2022 Audi E-Tron GT first drive review: No RS required

That the base Audi E-Tron GT is a real success is no surprise at all. Yes, it’s a weakened version of it 637 horsepower RS ​​counterpart, but with solid architecture that builds the foundation for great road manners, I promise, the standard GT is anything but a nap.

RS or not, every E-Tron GT has the same powertrain, one shared with the Porsche Taycan. A 93.4 kilowatt-hour battery pack sends power to a pair of electric motors, driven by a two-speed transmission. Thanks to the E-Tron GT’s 800-volt vehicle architecture, it can accept charge speeds of up to 270 kilowatts, meaning you can get the battery from discharged to an 80% state of charge in about 20 minutes.

As for the numbers, the base E-Tron GT delivers a maximum of 522 horsepower and 464 Nm of torque in overboost, resulting in a 3.9-second time from 0 to 60 mph. And the RS E-Tron GT faster? You bet. And while you’ll definitely notice the 0.8 second disparity if you’re activating launch control and throwing a cannonball down a track, in daily driving, you’ll never miss the instant, unrelenting thrust. The GT range estimates aren’t too far off either, with the base E-Tron rated at 238 miles and the RS coming in just behind 232.

When it comes to the ride and handling of the E-Tron GT, both the base model and the RS model offer an equally exceptional experience. All E-Tron GTs have three-chamber air suspension with Comfort and Dynamic settings, and while the difference between these modes isn’t huge, the GT still strikes a near-perfect balance between flexible comfort and taut stability. The electronic power steering also becomes faster in Dynamic mode, but in this department the E-Tron GT takes a significant second place compared to the Taycan. Porsche is known for its quick and communicative steering and is a key attribute that sets these German brothers apart.

Performance-enhancing technologies such as torque vectoring and rear axle steering truly amplify the experience, making the E-Tron GT incredibly agile. These goodies are standard on the RS, but are available for the base E-Tron GT via an optional $ 6,000 package that also includes 20-inch wheels, laser headlights, carbon fiber interior parts, and darkened exterior trims. Larger 21-inch wheels are also available if that’s your problem.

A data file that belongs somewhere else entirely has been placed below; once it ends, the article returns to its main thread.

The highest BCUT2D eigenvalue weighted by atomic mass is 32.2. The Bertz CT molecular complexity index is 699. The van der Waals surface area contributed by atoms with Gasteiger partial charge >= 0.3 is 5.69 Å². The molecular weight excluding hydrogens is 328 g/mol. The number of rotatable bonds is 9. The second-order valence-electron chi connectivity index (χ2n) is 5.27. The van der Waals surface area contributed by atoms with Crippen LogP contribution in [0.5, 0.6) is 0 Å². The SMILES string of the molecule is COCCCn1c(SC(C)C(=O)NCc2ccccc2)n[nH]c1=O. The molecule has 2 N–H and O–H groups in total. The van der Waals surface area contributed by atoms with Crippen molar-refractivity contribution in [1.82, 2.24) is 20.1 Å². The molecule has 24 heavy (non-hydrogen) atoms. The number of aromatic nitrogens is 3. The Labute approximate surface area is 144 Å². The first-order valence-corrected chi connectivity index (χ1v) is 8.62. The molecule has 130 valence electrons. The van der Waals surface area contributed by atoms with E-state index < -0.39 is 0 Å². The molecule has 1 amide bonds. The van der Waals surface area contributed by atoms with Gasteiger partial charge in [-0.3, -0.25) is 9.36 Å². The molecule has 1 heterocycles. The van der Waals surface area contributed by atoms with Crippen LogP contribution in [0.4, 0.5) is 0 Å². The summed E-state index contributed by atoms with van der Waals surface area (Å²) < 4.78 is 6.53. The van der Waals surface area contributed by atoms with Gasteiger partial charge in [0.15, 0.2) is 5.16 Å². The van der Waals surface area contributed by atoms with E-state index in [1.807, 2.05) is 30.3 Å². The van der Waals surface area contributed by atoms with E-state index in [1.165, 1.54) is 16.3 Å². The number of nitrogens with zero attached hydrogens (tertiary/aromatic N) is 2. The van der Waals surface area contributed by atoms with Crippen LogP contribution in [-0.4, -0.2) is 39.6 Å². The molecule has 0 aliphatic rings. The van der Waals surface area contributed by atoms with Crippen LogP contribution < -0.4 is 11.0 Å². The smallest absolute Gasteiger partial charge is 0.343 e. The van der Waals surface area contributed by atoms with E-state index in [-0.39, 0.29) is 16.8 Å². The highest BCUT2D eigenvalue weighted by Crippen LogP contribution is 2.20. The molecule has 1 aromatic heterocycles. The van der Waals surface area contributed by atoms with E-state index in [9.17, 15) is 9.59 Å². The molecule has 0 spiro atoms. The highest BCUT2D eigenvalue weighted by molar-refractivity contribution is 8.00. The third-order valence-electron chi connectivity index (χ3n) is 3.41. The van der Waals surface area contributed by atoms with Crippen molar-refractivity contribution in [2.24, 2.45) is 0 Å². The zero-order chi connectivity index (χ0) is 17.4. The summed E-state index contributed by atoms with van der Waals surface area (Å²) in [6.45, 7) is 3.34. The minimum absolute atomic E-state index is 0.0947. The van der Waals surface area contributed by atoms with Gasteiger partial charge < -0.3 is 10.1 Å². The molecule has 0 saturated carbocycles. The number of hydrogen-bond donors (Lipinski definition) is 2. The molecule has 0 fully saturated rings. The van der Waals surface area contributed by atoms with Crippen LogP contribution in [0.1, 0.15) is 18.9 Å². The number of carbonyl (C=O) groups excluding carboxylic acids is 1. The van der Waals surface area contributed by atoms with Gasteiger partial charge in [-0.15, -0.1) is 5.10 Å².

The cabin is high-tech albeit a little crowded.


Like the Porsche Taycan, the E-Tron GT doesn’t offer much in the way of regenerative braking. It is possible to set up a bit of regeneration via the paddles behind the wheel, but it makes a negligible difference in how the car drives and the user experience is a bit in reverse, since you are using the aspiring paddle to downshift for insert regenerate. Audi insists it is more efficient for an electric vehicle to coast rather than instantly recover and the company says its customers prefer a more natural braking feel, but I reply by saying that driving with only one pedal is a ‘ completely unique experience for electric vehicles and also interesting. Why not just make it an on / off switch like Ford does on the? Mustang Mach-mi?

Oddly, when you press the brake pedal, the E-Tron GT actually uses regeneration to initially slow the car, until enough force is injected to activate the mechanical stops. The standard E-Tron GT uses steel brakes and the transition between the energy recovery and the rotor touching the caliper is imperceptible. The RS E-Tron GT comes standard with Audi (and Porsche) surface coated brakes, but you can opt for more powerful carbon ceramics as part of an RS exclusive Year One package that comes with plenty of upholstery and design updates but at cost – – sip – $ 20,350.

Speaking of upholstery, you can get the E-Tron GT with a sustainable (and vegan) skinless interior, though beautifully stitched cowhides are optional if you’re not so environmentally conscious. The GT’s cockpit is much busier than that of the Taycan, with many more buttons and knobs and a weird little circular audio control pad positioned to the right of the cup holders. But even so, the overall cabin quality is exactly what you’d expect from an Audi, with a flawless fit and finish and great attention to detail. The rear seats are able to accommodate mid-sized adults without a problem, although like the Taycan, the E-Tron GT is not a sedan, so beware of the rather small trunk opening. The basic E-Tron GTs are only available with a glass roof that can’t be opened and isn’t tinted enough to block out the sun and glare, which is silly. If you want the full carbon fiber roof, you have to buy the RS.

I haven’t sold the design yet, personally, but Ascari Blue sure looks good.


Both E-Tron GT models feature Audi’s excellent Virtual Cockpit digital gauge cluster, as well as a 10.1-inch central infotainment screen running the company’s easy-to-use MIB3 software, complete with wireless Apple CarPlay and wired Android Auto. A full suite of driver assistance gadgets is also included, though lane maintenance assistance and adaptive cruise control are bundled as a $ 2,250 option on the entry-level E-Tron GT Premium Plus trim.

You will need $ 100,995 to enter the Premium Plus E-Tron GT, a number that includes $ 1,095 for the destination but excludes any potential federal or local tax credits. All in all, you’re looking at around $ 120,000 for a fully loaded Prestige E-Tron GT, which cuts the more powerful RS E-Tron by around $ 20,000. Considering these two E-Trons are so damn similar in the way they look and drive, I’d skip the RS upgrade, personally. But with such a complete and fun electric vehicle, either way, you can’t go wrong.

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